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Board member Dan Renberg says subsovereign guarantee program includes coverage for environmentally-friendly exports


Media Contact Name/Phone: 

Nancy Publicover (202) 565-3205 or nancy.publicover@exim.gov

Washington — U.S. exporters of environmentally-beneficial goods and services now have access to subsovereign financing for their foreign buyers. The Export-Import Bank of the United States (Ex-Im Bank) will accept the credit of qualified cities, states, and other subsovereign entities in emerging markets for purchases of U.S. goods, including environmental products. The subsovereign guarantee program compliments Ex-Im Bank's environmental exports program, which features enhanced export credit insurance, loans, and loan guarantees for qualifying exports.

This program can help emerging markets address critical state and municipal environmental needs, by improving their ability to purchase clean air, water, and energy technology, said Dan Renberg, member of the board of directors Ex-Im Bank, speaking today at the Forbes Environmental Superconference in Washington, D.C.

Renberg said the financing features of Ex-Im Bank's environmental program help U.S. exporters gain a competitive advantage over their foreign counterparts. While the U.S. market for environmental technologies is estimated to grow 1.8 percent over the next few years, Latin American and Asian markets are projected to grow at annual rates of 12 percent and 10 percent respectively, he noted. Clearly for U.S. companies, the future is in international markets and Ex-Im Bank can help.

Ex-Im Bank's subsovereign guarantee program, which is not limited to environmental goods and services, is open to qualifying entities whose foreign currency debts are not in default and are rated B/B2 or stronger by an accepted global credit ratings agency. Currently localities in Argentina, Brazil, Bulgaria, China, Colombia, Croatia, the Czech Republic, Estonia, Latvia, Poland, and South Korea qualify for the subsovereign guarantee program. The list of eligible entities will change as credit ratings change. Ex-Im Bank is exploring ways to expand the program in the near future to reach more subsovereign governments in a greater number of countries.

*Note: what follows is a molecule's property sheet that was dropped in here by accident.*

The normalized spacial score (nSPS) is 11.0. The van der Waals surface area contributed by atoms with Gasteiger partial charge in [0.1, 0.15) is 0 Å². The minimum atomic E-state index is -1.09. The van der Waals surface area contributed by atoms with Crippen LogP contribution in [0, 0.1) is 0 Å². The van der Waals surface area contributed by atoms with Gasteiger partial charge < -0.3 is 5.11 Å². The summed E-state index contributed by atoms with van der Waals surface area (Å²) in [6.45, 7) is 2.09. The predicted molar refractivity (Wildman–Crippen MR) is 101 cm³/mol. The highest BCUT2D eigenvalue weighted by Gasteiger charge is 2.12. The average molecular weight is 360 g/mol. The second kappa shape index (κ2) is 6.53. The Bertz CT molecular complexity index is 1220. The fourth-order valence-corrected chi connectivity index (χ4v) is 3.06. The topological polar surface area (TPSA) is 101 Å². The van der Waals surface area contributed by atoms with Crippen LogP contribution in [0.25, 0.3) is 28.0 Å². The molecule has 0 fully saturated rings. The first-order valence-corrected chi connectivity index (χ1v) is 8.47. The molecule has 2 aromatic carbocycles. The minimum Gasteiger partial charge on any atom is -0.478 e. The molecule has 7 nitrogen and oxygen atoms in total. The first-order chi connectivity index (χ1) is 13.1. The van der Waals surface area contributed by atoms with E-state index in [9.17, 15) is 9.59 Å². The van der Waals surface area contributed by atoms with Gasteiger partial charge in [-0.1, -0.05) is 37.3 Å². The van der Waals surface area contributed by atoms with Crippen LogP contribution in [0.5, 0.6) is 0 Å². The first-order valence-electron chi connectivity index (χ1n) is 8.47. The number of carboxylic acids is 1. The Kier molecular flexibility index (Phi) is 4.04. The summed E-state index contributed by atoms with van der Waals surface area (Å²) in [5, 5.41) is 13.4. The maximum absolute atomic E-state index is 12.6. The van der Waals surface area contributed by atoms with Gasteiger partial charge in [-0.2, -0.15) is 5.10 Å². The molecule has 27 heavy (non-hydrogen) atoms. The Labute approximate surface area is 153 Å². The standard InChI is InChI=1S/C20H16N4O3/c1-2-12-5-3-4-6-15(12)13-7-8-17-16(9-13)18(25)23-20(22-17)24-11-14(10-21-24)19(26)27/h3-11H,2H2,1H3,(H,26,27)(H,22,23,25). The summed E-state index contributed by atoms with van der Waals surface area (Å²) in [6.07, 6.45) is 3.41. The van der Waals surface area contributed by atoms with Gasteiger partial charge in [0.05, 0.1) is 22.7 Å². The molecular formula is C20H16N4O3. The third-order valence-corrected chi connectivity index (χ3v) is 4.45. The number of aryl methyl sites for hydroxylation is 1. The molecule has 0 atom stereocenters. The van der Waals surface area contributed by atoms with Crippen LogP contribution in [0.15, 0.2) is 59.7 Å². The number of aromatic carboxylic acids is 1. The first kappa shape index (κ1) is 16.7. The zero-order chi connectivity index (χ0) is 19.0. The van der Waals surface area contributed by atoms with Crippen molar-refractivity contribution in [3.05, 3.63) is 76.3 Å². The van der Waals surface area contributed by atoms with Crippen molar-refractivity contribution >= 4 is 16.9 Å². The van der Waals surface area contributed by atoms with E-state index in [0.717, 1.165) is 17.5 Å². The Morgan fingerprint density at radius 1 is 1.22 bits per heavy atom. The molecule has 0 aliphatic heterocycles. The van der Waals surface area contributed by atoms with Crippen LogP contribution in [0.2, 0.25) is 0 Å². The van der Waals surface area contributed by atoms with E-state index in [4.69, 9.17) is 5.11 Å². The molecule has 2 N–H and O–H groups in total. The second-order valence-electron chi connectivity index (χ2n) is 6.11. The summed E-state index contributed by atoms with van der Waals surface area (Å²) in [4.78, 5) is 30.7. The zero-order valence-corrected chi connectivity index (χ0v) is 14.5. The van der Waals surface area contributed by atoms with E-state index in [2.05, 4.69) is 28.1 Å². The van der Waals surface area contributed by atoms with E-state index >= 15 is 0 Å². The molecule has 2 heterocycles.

Ex-Im Bank's environmental program provides enhanced financing for U.S. environmental exports, including:

  1. Export credit insurance featuring open account credit on terms of up to 180 days, 95% commercial coverage and 100% political coverage;
  2. Maximum allowable repayment terms under international guidelines, capitalization of interest during construction of a project, and local cost coverage;
  3. Most favorable terms permitted under the Organization for Economic Cooperation and Development (OECD) guidelines and Ex-Im Bank's Environmental Export Program.

Renberg cited examples of U.S. companies who have successfully used Ex-Im Bank for their environmental exports:

  1. Zond Systems, Tehachapi, CA, used Ex-im Bank's medium-term insurance to offer competitive financing on the sale of a wind turbine to a Mexican cement manufacturer. The wind turbine lowered the customer's demand for electricity and allowed a costly and polluting diesel generator to be retired.
  2. Golden Genesis Company of Scottsdale, AZ, is using Ex-im Bank's short-term insurance to arrange an open account credit line for the purchase of solar home lighting systems for Kenitel Ltd., of Nairobi, Kenya, one of East Africa's leading solar technology companies.
  3. Paul C. Rizzo of Monroeville, PA, benefitted from an Ex-Im Bank long-term loan guarantee to export $1.5 million of design and engineering services for the creation of solid waste landfills in 50 Mexican cities. The company added five additional jobs as a direct result of the contract.
  4. Aqua-Chem of Milwaukee, WI, won an $8 million contract to build a desalination plant for Aruba's Water and Electricity Board with the backing of an Ex-Im Bank long-term loan guarantee.

Ex-Im Bank is an independent federal agency that provides export credit insurance, loans and loan guarantees to finance exports of U.S. goods and services, mainly to developing markets. In fiscal year 2000, Ex-Im Bank helped to support more than $15.5 billion of U.S. exports worldwide.